Further reading on the problem with God from Peter J. Steinberger

The Problem with God

This week our featured book is The Problem with God: Why Atheists, True Believers, and Even Agnostics Must All Be Wrong, by Peter J. Steinberger. In the Afterword of his book, Professor Steinberger provides a list of further reading for those who want to know more about the problem with God. Today, we have a selection of this list, with excerpts from Steinberger’s commentary.

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Reading List

Aristotle: Metaphysics, Book Lambda (L)
“Where we encounter, I believe for the very first time, the notion of an Unmoved Mover ….”

Lucretius: On the Nature of Things
“He—Lucretius—was a kind of ‘atomist.’ Like us, he believed that the world is basically composed of atoms. He also believed that the world was originally created not by the gods but by the mixing up and combination of atoms, perhaps a kind of proto—Big Bang.”

Thomas Aquinas: Summa Theologica, First Part, Question 2, Article 3
“It’s [here] that we actually find Thomas’s famous five arguments for—or ‘five ways’ to prove—the existence of God. The five ways include the ontological argument and the so-called argument from design as well as the cosmological argument.”

Anthony Kenney: The Five Ways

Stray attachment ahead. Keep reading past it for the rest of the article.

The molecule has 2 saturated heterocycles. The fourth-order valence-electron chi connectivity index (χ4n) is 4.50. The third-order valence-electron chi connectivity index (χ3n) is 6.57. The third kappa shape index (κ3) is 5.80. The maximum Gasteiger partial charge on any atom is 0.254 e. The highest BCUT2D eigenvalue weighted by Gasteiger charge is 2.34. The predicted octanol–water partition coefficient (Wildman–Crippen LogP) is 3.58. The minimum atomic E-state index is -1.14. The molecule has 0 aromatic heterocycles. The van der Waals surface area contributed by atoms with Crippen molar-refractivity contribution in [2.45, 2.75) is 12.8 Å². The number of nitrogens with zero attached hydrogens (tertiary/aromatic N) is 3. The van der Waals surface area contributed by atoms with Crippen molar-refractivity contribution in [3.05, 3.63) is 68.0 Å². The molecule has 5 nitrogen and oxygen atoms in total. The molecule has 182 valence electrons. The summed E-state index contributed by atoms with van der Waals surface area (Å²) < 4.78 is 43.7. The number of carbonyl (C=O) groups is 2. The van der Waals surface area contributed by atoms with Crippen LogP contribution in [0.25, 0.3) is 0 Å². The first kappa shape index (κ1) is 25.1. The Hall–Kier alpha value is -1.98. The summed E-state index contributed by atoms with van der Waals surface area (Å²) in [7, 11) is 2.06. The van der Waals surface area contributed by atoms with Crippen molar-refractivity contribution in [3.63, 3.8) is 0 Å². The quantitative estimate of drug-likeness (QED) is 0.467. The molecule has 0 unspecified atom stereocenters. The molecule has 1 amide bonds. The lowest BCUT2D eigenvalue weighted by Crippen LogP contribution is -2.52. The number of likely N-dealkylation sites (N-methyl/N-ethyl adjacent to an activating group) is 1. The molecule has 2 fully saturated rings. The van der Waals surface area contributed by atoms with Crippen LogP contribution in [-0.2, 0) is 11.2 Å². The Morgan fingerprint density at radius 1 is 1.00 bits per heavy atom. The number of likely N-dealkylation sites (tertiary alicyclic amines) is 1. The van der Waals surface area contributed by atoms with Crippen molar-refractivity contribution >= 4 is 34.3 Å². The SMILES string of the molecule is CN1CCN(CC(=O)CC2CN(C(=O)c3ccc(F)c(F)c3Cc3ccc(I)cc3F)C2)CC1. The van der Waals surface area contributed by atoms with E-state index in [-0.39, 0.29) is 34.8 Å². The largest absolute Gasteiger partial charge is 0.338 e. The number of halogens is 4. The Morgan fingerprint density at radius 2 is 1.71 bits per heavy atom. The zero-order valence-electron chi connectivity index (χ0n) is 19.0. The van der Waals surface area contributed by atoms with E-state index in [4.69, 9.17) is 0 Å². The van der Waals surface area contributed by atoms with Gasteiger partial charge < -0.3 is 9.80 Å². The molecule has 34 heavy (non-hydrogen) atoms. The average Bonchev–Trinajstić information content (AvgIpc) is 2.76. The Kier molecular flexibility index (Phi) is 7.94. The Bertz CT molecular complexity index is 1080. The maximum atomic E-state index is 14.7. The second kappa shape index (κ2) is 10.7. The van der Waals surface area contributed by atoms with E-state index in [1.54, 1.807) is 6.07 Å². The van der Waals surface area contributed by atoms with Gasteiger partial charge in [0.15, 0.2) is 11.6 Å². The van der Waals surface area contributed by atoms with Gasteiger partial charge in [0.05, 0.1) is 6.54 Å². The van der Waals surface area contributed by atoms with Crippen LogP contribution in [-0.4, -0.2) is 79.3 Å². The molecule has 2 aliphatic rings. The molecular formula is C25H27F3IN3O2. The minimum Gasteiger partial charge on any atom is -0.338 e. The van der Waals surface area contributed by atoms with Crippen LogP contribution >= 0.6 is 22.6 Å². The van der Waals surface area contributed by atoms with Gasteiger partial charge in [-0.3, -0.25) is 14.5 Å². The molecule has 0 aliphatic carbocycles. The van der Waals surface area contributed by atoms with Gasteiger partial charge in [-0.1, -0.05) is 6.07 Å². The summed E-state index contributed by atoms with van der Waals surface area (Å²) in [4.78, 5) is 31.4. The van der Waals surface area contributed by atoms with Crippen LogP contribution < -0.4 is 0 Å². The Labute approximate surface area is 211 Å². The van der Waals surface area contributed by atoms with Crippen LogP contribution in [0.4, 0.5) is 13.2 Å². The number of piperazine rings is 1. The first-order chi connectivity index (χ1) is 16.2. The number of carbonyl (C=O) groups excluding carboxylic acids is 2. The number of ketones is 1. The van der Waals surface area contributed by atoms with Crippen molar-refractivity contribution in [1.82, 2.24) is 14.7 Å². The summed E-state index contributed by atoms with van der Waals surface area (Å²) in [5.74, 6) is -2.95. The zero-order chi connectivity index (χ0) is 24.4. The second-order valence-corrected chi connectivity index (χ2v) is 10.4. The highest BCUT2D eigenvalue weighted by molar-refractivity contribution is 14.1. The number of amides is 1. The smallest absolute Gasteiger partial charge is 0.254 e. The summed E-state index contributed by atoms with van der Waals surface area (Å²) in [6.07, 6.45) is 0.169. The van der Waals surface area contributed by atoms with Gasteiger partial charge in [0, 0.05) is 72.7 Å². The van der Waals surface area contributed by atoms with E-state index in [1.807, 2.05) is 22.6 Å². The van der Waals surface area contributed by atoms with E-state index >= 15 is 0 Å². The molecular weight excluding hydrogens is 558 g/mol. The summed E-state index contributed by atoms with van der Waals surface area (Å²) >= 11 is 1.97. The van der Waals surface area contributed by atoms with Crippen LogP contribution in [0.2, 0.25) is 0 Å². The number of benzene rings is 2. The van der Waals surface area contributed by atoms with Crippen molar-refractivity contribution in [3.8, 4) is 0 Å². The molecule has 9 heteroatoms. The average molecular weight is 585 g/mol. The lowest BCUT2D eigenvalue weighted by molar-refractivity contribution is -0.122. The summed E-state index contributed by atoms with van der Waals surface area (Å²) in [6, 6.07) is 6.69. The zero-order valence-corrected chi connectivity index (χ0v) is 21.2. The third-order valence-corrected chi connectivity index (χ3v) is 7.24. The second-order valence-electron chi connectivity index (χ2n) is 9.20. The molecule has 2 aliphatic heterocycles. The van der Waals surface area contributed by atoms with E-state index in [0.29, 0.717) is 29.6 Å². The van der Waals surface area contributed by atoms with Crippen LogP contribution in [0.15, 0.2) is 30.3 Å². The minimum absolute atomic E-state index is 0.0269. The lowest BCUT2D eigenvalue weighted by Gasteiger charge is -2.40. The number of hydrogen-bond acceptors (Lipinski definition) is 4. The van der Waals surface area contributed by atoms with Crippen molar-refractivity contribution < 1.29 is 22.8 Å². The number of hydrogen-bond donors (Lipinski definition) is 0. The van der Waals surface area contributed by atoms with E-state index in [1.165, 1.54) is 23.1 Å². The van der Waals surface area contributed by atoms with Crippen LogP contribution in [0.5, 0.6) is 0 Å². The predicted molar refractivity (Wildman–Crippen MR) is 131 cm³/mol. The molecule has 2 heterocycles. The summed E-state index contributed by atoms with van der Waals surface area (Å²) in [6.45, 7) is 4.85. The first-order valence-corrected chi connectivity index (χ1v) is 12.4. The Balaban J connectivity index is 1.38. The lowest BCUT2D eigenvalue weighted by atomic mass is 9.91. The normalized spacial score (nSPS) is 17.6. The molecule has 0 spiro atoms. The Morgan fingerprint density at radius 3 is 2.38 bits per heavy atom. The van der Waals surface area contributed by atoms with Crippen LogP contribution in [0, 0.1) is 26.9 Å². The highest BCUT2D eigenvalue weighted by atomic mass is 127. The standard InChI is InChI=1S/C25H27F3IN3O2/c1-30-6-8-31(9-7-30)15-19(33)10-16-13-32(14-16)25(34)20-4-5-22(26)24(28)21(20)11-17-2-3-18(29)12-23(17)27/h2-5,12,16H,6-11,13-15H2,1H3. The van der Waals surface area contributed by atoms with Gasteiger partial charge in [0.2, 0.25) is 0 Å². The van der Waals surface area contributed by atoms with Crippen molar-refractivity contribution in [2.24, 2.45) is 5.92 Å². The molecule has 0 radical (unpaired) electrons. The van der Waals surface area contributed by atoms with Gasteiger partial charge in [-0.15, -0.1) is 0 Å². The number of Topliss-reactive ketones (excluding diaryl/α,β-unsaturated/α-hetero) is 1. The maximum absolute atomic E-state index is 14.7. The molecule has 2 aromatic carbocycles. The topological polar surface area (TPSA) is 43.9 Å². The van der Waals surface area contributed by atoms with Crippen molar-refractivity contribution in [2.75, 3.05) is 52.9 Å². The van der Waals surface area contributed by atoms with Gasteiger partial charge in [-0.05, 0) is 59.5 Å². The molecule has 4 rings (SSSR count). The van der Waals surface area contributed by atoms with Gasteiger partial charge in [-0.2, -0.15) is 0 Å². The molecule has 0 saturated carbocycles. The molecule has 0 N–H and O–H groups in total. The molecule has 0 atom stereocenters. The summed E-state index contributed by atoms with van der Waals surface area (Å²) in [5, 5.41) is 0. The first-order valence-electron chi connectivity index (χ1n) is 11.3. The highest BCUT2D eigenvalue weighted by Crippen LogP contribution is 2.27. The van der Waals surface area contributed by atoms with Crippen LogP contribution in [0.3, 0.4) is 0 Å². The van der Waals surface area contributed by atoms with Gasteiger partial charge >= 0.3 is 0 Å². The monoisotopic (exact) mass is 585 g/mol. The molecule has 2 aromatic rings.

“For an extremely important and deeply intelligent criticism of St. Thomas, you should look at Anthony Kenney’s The Five Ways ….”

John Locke: Essay Concerning Human Understanding, Book IV, Chapter 10, Sections 1-3
“Like Thomas …, his argument for the existence of God isn’t limited to the cosmological argument. Both of them adopt a full-court-press—or kitchen sink—strategy.”

David Hume: Dialogues on Natural Religion, Part IX
“David Hume … denies that there’s anything contradictory in believing that some of the things that exist were not caused to exist. He seems to reject, in other words, the necessity of the logic of cause and effect.”

J. L. Mackie: The Miracle of Belief
“Mackie was an atheist—not so much because he thought he had proven that God doesn’t exist but because he believed, all in all, that God’s non-existence is more likely to be true.”

Alvin Plantinga: The Analytic Theist, “Reason and Belief in God”
“In this essay, Plantinga acknowledges that some versions of the kind of argument I’ve been trying to make here might actually be ‘of great interest.’ He nonetheless insists, like Mackie, that the concept of God is perfectly coherent. Also like Mackie, he frustratingly fails to say why ….”

Bede Rundle: Why There Is Something Rather Than Nothing
“The idea of a First Cause makes as little sense to Rundle as it does to me. And when he says that scientists—like Big Bang theorists or Higgs particle theorists—‘have something to say only once their subject matter, the physical universe, is supposed in being,’ this seems to me exactly right.”

William Lane Craig and Quentin Smith: Theism, Atheism, and Big Bang Cosmology
“Craig defends theism and Smith atheism—both in the context of (what I take to be) a serious understanding of the physics and mathematics of Big Bang Theory.”

“Last, but very far from least”:
Immanuel Kant: Critique of Pure Reason, Book II, Chapter III; Prolegomena to Any Future Metaphysics; Foundations of the Metaphysics of Morals
“I might suggest, without too much exaggeration, that pretty much all of Western philosophy after Kant is largely an attempt to come to grips with—to refute or refine or reanimate—Kant’s system of thought. And this is probably true not only of his thought in general but of his thought about God.”

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